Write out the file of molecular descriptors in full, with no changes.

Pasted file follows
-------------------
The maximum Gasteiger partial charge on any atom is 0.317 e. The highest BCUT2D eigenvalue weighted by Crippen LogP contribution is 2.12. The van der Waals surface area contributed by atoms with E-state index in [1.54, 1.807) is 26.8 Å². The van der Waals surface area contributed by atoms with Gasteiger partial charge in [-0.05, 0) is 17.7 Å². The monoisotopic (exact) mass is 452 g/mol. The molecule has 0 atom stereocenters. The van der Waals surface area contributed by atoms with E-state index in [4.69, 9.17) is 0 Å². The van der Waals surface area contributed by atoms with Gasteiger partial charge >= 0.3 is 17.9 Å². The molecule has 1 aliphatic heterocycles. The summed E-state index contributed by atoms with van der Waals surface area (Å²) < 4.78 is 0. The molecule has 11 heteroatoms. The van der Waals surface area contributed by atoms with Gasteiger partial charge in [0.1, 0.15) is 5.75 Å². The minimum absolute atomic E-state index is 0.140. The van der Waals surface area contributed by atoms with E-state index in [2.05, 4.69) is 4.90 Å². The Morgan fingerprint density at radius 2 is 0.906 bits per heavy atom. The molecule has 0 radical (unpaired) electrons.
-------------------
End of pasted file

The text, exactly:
The maximum Gasteiger partial charge on any atom is 0.317 e. The highest BCUT2D eigenvalue weighted by Crippen LogP contribution is 2.12. The van der Waals surface area contributed by atoms with E-state index in [1.54, 1.807) is 26.8 Å². The van der Waals surface area contributed by atoms with Gasteiger partial charge in [-0.05, 0) is 17.7 Å². The monoisotopic (exact) mass is 452 g/mol. The molecule has 0 atom stereocenters. The van der Waals surface area contributed by atoms with E-state index in [4.69, 9.17) is 0 Å². The van der Waals surface area contributed by atoms with Gasteiger partial charge >= 0.3 is 17.9 Å². The molecule has 1 aliphatic heterocycles. The summed E-state index contributed by atoms with van der Waals surface area (Å²) < 4.78 is 0. The molecule has 11 heteroatoms. The van der Waals surface area contributed by atoms with Gasteiger partial charge in [0.1, 0.15) is 5.75 Å². The minimum absolute atomic E-state index is 0.140. The van der Waals surface area contributed by atoms with E-state index in [2.05, 4.69) is 4.90 Å². The Morgan fingerprint density at radius 2 is 0.906 bits per heavy atom. The molecule has 0 radical (unpaired) electrons.